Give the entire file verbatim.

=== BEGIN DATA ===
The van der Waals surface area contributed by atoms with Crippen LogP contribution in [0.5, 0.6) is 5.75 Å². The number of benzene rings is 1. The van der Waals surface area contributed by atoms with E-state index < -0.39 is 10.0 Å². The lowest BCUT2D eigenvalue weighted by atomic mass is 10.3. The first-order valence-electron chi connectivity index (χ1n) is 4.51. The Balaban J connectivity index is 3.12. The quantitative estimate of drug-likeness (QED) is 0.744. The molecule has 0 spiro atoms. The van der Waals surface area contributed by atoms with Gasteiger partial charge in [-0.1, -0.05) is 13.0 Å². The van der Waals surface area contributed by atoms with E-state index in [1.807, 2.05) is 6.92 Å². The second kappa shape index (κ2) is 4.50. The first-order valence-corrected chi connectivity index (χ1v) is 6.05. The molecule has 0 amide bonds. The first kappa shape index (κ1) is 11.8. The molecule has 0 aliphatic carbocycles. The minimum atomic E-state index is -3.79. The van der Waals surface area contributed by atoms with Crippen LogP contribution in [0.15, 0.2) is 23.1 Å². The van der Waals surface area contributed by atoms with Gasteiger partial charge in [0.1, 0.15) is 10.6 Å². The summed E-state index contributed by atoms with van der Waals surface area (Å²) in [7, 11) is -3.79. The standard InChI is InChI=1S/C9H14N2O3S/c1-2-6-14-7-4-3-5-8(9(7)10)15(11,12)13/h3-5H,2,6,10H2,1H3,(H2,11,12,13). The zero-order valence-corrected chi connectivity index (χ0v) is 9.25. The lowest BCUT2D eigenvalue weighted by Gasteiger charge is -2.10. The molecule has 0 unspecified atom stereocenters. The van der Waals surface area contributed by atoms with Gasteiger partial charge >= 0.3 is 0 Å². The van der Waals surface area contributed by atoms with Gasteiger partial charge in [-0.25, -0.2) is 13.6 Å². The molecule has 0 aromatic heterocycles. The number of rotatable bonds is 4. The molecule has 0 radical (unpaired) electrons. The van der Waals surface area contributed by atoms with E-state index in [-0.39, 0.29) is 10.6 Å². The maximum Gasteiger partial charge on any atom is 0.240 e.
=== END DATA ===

The van der Waals surface area contributed by atoms with Crippen LogP contribution in [0.5, 0.6) is 5.75 Å². The number of benzene rings is 1. The van der Waals surface area contributed by atoms with E-state index < -0.39 is 10.0 Å². The lowest BCUT2D eigenvalue weighted by atomic mass is 10.3. The first-order valence-electron chi connectivity index (χ1n) is 4.51. The Balaban J connectivity index is 3.12. The quantitative estimate of drug-likeness (QED) is 0.744. The molecule has 0 spiro atoms. The van der Waals surface area contributed by atoms with Gasteiger partial charge in [-0.1, -0.05) is 13.0 Å². The van der Waals surface area contributed by atoms with E-state index in [1.807, 2.05) is 6.92 Å². The second kappa shape index (κ2) is 4.50. The first-order valence-corrected chi connectivity index (χ1v) is 6.05. The molecule has 0 amide bonds. The first kappa shape index (κ1) is 11.8. The molecule has 0 aliphatic carbocycles. The minimum atomic E-state index is -3.79. The van der Waals surface area contributed by atoms with Crippen LogP contribution in [0.15, 0.2) is 23.1 Å². The van der Waals surface area contributed by atoms with Gasteiger partial charge in [0.1, 0.15) is 10.6 Å². The summed E-state index contributed by atoms with van der Waals surface area (Å²) in [7, 11) is -3.79. The standard InChI is InChI=1S/C9H14N2O3S/c1-2-6-14-7-4-3-5-8(9(7)10)15(11,12)13/h3-5H,2,6,10H2,1H3,(H2,11,12,13). The zero-order valence-corrected chi connectivity index (χ0v) is 9.25. The lowest BCUT2D eigenvalue weighted by Gasteiger charge is -2.10. The molecule has 0 unspecified atom stereocenters. The van der Waals surface area contributed by atoms with Gasteiger partial charge >= 0.3 is 0 Å². The van der Waals surface area contributed by atoms with Gasteiger partial charge in [-0.25, -0.2) is 13.6 Å². The molecule has 0 aromatic heterocycles. The number of rotatable bonds is 4. The molecule has 0 radical (unpaired) electrons. The van der Waals surface area contributed by atoms with E-state index in [-0.39, 0.29) is 10.6 Å². The maximum Gasteiger partial charge on any atom is 0.240 e.